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Liberal Leader Justin Trudeau, left, speaks to supporters alongside Emmanuel Dubourg in Montreal Monday, November 25, 2013 following Dubourg's win in the federal byelection for the riding of Bourassa.Graham Hughes/The Canadian Press

Liberal nomination races are heating up in Montreal as candidates are hoping to reclaim party strongholds or inherit the storied riding of Mount Royal that is widely expected to be left vacant by MP Irwin Cotler in the 2015 election.

The Liberal Party of Canada will hold its biennial convention in Montreal in February, where would-be candidates will be able to promote themselves for the open nomination meetings that will be held in all ridings later in 2014 or in 2015. A major push will come from Liberal supporters who will seek to run in a number of traditional Liberal strongholds in Montreal that were overtaken by the NDP during the 2011 "Orange Wave." Many Liberals hope the string of defeats that they suffered in Quebec in the last election will turn out to be a one-off event, and they point to the overall popularity of Liberal Leader Justin Trudeau among federalists in the province.

One of the hottest races is already under way in the newly created riding of Ville-Marie, in downtown Montreal. There are already two candidates seeking the Liberal nomination, and provincial political organizer Brigitte Legault is expected to jump into the race as well, sources said. Ms. Legault will continue to act as the senior organizer for the third-place Coalition Avenir Québec if the next provincial election is called in coming weeks, and then plans to return to her previous political home in the Liberal Party of Canada, sources said.

Ms. Legault ran for the Liberals in the 2008 federal election and worked as an organizer for the party before moving to the CAQ. The Liberal nomination in Ville-Marie is also being solicited by lawyers Bernard Amyot, who is a colleague of former prime minister Jean Chrétien, and Marc Miller, a boyhood friend of Mr. Trudeau.

While not all Liberals agree with the decision to hold nomination races across the country, Mr. Trudeau and his team feel it will ensure all candidates are grounded in their communities and have an organization in place when the election comes.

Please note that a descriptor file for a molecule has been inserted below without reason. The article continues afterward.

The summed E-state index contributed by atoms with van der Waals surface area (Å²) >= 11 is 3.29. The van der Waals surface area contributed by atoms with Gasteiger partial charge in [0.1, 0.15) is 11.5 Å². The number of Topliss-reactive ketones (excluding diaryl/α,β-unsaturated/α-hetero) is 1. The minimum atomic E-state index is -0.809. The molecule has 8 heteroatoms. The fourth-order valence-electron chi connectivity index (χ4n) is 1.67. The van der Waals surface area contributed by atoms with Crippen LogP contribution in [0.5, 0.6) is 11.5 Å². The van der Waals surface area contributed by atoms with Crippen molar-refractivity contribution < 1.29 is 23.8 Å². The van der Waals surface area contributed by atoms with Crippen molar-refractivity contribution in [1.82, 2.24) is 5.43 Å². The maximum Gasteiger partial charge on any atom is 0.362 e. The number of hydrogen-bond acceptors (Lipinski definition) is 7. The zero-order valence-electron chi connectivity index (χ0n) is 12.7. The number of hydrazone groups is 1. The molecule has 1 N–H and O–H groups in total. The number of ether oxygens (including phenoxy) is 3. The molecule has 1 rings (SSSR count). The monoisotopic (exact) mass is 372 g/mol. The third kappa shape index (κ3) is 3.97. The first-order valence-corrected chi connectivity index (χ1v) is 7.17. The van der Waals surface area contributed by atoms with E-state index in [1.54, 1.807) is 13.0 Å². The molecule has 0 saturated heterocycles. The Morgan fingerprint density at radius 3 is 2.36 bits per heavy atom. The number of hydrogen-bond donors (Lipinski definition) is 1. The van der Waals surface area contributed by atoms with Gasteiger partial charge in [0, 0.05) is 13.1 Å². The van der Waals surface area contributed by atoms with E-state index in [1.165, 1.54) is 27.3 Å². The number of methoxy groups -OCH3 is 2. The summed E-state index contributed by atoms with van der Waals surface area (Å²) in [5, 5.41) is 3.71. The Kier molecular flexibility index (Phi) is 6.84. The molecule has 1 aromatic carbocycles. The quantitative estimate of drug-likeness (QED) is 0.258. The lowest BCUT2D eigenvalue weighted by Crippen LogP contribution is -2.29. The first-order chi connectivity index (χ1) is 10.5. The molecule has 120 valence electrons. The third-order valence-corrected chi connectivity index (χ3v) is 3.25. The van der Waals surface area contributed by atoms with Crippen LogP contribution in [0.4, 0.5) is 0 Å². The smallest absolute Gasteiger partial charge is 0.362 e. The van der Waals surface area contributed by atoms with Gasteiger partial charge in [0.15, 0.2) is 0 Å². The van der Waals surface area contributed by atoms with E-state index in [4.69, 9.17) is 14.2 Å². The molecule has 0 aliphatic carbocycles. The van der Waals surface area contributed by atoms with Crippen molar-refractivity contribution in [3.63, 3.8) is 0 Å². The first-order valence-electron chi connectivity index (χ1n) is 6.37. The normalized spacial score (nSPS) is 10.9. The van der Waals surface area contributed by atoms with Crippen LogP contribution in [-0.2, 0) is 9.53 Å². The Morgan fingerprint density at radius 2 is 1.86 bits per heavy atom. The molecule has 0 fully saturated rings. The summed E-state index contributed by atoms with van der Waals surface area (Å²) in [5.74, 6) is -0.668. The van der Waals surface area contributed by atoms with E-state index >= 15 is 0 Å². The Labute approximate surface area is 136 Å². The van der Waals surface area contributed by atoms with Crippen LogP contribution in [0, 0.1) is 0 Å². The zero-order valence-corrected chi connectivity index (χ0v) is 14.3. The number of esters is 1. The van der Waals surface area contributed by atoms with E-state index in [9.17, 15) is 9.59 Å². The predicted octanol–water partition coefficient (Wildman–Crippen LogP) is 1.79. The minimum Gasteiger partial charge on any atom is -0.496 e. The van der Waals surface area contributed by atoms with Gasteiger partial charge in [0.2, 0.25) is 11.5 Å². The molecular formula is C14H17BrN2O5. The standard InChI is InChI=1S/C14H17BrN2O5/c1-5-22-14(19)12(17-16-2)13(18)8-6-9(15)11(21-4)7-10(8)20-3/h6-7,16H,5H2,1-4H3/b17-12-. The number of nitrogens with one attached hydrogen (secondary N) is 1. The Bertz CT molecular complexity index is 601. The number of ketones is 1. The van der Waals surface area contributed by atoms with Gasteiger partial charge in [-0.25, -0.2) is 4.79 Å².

In the riding of Mount Royal, senior Liberal officials are operating on the assumption that Mr. Cotler, first elected in 1999, will not run again in the next election, sources said. In an interview, the 73-year-old Mr. Cotler said he has not made a decision about his future. Because the Liberals will hold open nomination meetings in all ridings, including his own, Mr. Cotler said he will need to make up his mind this year, instead of waiting closer to the election date as he had done in the past.

Mr. Cotler's departure would open up Mount Royal, which was held by Mr. Trudeau's father for nearly two decades. The Conservatives mounted a campaign to take over the riding, which has a strong Jewish community, but lost by more than 2,000 votes in the last election. The Conservative candidate in the riding, Saulie Zajdel, has since been charged with fraud in relation to his role in Montreal municipal politics.

Another well-known riding – St-Maurice-Champlain – is expected to be open in the next election. Liberal officials said that Lise St-Denis, who was elected as an NDP candidate before crossing the floor to the Liberal Party, "is not coming back." The departure would mean the arrival of a new Liberal candidate in an area that was long represented by Mr. Chrétien.

Some former Liberal MPs, namely Pablo Rodriguez and Alexandra Mendes, have also stated that they plan to run in their old ridings in Quebec. Still, the party is banking on Mr. Trudeau's star power to bring in fresh blood in their targeted ridings.

"We have been approached by dozens and dozens of people," said Mr. Rodriguez, who is acting as Mr. Trudeau's top organizer in Quebec in the lead-up to the election. "There are a lot of young professionals in their thirties and forties, men and women, who are interested in running for us."

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